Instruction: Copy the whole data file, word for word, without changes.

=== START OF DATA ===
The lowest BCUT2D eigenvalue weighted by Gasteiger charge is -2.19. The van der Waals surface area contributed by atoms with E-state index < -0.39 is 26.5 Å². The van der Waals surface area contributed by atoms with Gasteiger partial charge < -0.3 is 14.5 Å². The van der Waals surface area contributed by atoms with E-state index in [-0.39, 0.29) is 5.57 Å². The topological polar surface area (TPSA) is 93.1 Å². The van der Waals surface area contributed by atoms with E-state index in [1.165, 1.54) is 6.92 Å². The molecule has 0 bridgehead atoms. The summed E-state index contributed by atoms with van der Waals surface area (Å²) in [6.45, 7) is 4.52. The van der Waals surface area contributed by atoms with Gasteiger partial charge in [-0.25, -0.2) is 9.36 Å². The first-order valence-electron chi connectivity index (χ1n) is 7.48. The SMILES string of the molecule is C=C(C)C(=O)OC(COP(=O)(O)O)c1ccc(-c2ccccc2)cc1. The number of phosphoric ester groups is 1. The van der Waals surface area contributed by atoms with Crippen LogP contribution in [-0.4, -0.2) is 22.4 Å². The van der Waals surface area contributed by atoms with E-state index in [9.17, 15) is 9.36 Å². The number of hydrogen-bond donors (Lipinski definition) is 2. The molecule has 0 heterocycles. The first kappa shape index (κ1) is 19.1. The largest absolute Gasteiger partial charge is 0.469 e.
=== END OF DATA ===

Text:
The lowest BCUT2D eigenvalue weighted by Gasteiger charge is -2.19. The van der Waals surface area contributed by atoms with E-state index < -0.39 is 26.5 Å². The van der Waals surface area contributed by atoms with Gasteiger partial charge < -0.3 is 14.5 Å². The van der Waals surface area contributed by atoms with E-state index in [-0.39, 0.29) is 5.57 Å². The topological polar surface area (TPSA) is 93.1 Å². The van der Waals surface area contributed by atoms with E-state index in [1.165, 1.54) is 6.92 Å². The molecule has 0 bridgehead atoms. The summed E-state index contributed by atoms with van der Waals surface area (Å²) in [6.45, 7) is 4.52. The van der Waals surface area contributed by atoms with Gasteiger partial charge in [-0.25, -0.2) is 9.36 Å². The first-order valence-electron chi connectivity index (χ1n) is 7.48. The SMILES string of the molecule is C=C(C)C(=O)OC(COP(=O)(O)O)c1ccc(-c2ccccc2)cc1. The number of phosphoric ester groups is 1. The van der Waals surface area contributed by atoms with Crippen LogP contribution in [-0.4, -0.2) is 22.4 Å². The van der Waals surface area contributed by atoms with E-state index in [9.17, 15) is 9.36 Å². The number of hydrogen-bond donors (Lipinski definition) is 2. The molecule has 0 heterocycles. The first kappa shape index (κ1) is 19.1. The largest absolute Gasteiger partial charge is 0.469 e.